What is IBS?
IBS is a chronic long-term gastrointestinal (GI) disorder and is the most common digestive complaints in the UK. 1 in 5 people are believed to suffer from IBS, and over 50% of people often go undiagnosed. The symptoms are most likely to appear during the 20’s and 30’s and affect two to three more women than men.
Different Types of IBS
There are four types of IBS. Identifying which type you have will help you to find an effective treatment plan:
- IBS-C - Constipation predominant – Often accompanied by stomach pain, bloating, infrequent bowel movements, and hard stools.
- IBS-D - Diarrhoea predominant – Often accompanied by stomach pain, an urgent need to go to the toilet, frequent bowel movements, and loose/watery stools.
- IBS-M - Mixed form – Nearly half of IBS sufferers report having alternating constipation and diarrhoea.
- IBS-U – Unspecified form – This term is used when symptoms don’t follow a regular pattern.
Symptoms of IBS
Many sufferers go several months without any symptoms and experience sudden flare ups that last a few days. Common digestive symptoms include:
- abdominal pain or cramps
- flatulence (gas)
- changes in bowel movements
- diarrhoea and/or constipation
- mucus in stools
Other symptoms include:
- pain during sex
- fatigue and tiredness
- loss of appetite
- depression and anxiety
Common IBS Triggers
While the exact cause of IBS is unknown, it is thought to be due an over activity in part of the gut. Food intolerances and allergies are also closely associated with IBS. Triggers can vary from person to person, but some of those often reported include:
- Caffeine, including coffee, tea and fizzy drinks
- Dairy, such as milk and yoghurt, particularly in those who are lactose intolerant
- Fatty or fried foods
- Wheat, particularly in those with an intolerance to gluten
- Chocolate and processed snacks
- Legumes, beans, chickpeas, nuts and some seeds contain insoluble fibres that are difficult for the digestive system to break down and can cause digestive discomfort
- Citrus fruits. The digestive system can struggle to break down natural sugars in certain fruits leading to bloating
- Certain vegetables can increase the risk of trapped air and gas. Common culprits include broccoli, cauliflower, and kale.
How to Prevent an IBS Flare up
IBS does not have a cure but the symptoms can be treated with a range of diet and lifestyle factors.
- Monitor Your Fibre Intake – Fibre is essential, particularly for those with constipation, though too much or increasing the dose too quickly can exacerbate bloating and gas. Many sufferers find it beneficial to lower the amount of fibre in their diet, eating no more than three portions per day. Continue eating soluble fibres, such as oats, barley, rye, bananas, apples, and root vegetables. But reduce your intake of insoluble such as wholegrains, bran, cereals, nuts and seeds.
- Try a Low FODMAP Diet – FODMAP stands for fermentable oligosaccharides, disaccharides, monosaccharides and polyols, which are types of carbohydrates that are poorly absorbed. In the digestive system, they start to ferment and produce gas, leading to bloating, diarrhoea, constipation and cramps. Try to follow a low FODMAP diet for six weeks to see if symptoms improve. Eventually, you can start to reintroduce certain food groups back into your diet.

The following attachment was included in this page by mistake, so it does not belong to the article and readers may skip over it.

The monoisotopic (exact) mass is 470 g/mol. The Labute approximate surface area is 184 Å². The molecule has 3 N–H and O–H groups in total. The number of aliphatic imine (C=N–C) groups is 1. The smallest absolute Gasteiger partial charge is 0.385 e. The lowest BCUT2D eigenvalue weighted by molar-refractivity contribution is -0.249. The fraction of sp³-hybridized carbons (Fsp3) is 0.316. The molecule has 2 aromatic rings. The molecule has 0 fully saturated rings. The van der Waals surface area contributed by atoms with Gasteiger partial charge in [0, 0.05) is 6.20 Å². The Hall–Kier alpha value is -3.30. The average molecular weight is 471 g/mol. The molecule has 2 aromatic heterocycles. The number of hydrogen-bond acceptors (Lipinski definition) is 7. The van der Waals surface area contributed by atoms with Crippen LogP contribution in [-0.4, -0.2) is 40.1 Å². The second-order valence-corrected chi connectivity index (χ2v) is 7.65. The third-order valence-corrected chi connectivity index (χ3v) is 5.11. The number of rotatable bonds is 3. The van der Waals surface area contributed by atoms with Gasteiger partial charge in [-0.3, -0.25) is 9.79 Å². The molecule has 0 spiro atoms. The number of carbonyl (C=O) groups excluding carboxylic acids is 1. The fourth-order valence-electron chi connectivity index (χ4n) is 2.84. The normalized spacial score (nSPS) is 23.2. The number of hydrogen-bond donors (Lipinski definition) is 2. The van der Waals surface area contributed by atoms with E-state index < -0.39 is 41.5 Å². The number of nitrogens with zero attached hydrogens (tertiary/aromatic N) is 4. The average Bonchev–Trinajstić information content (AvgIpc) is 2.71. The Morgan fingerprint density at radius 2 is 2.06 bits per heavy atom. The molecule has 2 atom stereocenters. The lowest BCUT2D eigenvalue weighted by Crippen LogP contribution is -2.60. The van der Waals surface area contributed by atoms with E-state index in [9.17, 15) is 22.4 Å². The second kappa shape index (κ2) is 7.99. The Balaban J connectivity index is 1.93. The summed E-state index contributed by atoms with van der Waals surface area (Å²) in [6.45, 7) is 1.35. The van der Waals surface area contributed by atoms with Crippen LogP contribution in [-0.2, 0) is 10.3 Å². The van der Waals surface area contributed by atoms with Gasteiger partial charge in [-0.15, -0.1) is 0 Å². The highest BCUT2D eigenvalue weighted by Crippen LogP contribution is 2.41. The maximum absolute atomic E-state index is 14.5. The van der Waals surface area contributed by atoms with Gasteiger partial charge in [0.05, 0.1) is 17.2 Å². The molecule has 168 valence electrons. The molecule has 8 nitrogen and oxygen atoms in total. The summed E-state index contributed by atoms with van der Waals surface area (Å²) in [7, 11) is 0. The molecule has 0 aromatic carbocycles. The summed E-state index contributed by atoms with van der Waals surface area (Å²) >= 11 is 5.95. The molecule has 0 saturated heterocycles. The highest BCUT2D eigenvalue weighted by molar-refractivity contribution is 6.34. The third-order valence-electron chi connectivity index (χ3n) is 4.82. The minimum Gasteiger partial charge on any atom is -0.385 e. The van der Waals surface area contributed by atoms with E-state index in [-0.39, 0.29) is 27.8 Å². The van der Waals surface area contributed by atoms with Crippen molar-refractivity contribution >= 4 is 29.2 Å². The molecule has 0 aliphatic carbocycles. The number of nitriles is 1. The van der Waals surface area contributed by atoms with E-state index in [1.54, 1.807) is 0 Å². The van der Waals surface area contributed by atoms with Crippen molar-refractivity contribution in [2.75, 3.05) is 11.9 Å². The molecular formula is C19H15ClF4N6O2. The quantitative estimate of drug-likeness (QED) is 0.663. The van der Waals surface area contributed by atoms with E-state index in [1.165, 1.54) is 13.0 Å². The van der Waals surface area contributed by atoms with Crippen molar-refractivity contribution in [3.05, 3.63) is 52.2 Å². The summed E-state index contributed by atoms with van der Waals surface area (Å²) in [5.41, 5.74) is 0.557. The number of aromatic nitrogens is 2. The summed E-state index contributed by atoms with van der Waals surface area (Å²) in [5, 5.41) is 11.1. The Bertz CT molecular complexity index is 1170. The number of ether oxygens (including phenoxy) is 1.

- Take Probiotics – Probiotics are ‘friendly’ bacteria that help to calm and regulate the bowel and promote a healthy intestinal pH. Probiotic supplements have been shown to offer relief from IBS symptoms like abdominal pain, bloating, bowel movement irregularity, constipation and diarrhoea.
- Add Peppermint Oil – Peppermint oil is anti-spasmodic (relieves cramps) and carminative (relieves gas) and so can help to relieve abdominal pain associated with IBS. It works by increasing the production of bile and relaxing the smooth intestinal muscles. Take up to 200mg of peppermint oil three times per day with food.
- Eat Smaller Meals – Eat smaller meals, more often helps to reduce the strain on the gut. It’s also important to eat your food slowly as rushing increases the consumption of air and increases the likelihood of bloating.
- Exercise Daily – Regular exercise improves gas transit through the digestive system. A simple twenty minute stretching routine in the morning can help to get your blood pumping and your digestive system moving.
- Reduce Stress – Although it is not a psychological disorder, IBS is closely linked to stress thanks to the brain-gut connection. As a result, stress, anxiety and depression are known to exacerbate symptoms of IBS and may make the bowels more sensitive and less tolerant of food. If you suffer from stress, it’s important to find coping mechanisms to help you keep it under control.
- Stay Hydrated - Drink enough fluids to keep the digestive system functioning at its best. If you suffer from constipation, you need more water to soften and loosen stools. If you suffer from diarrhoea, you are more at risk of losing water from your system, which can result in dehydration. So the more fresh water you drink the better, which can include tasty herbal teas.
- Keep a Food Diary – Maintaining a daily food diary can be a useful way to identify and avoid potential food triggers. It can also help your doctor to establish an effective treatment plan.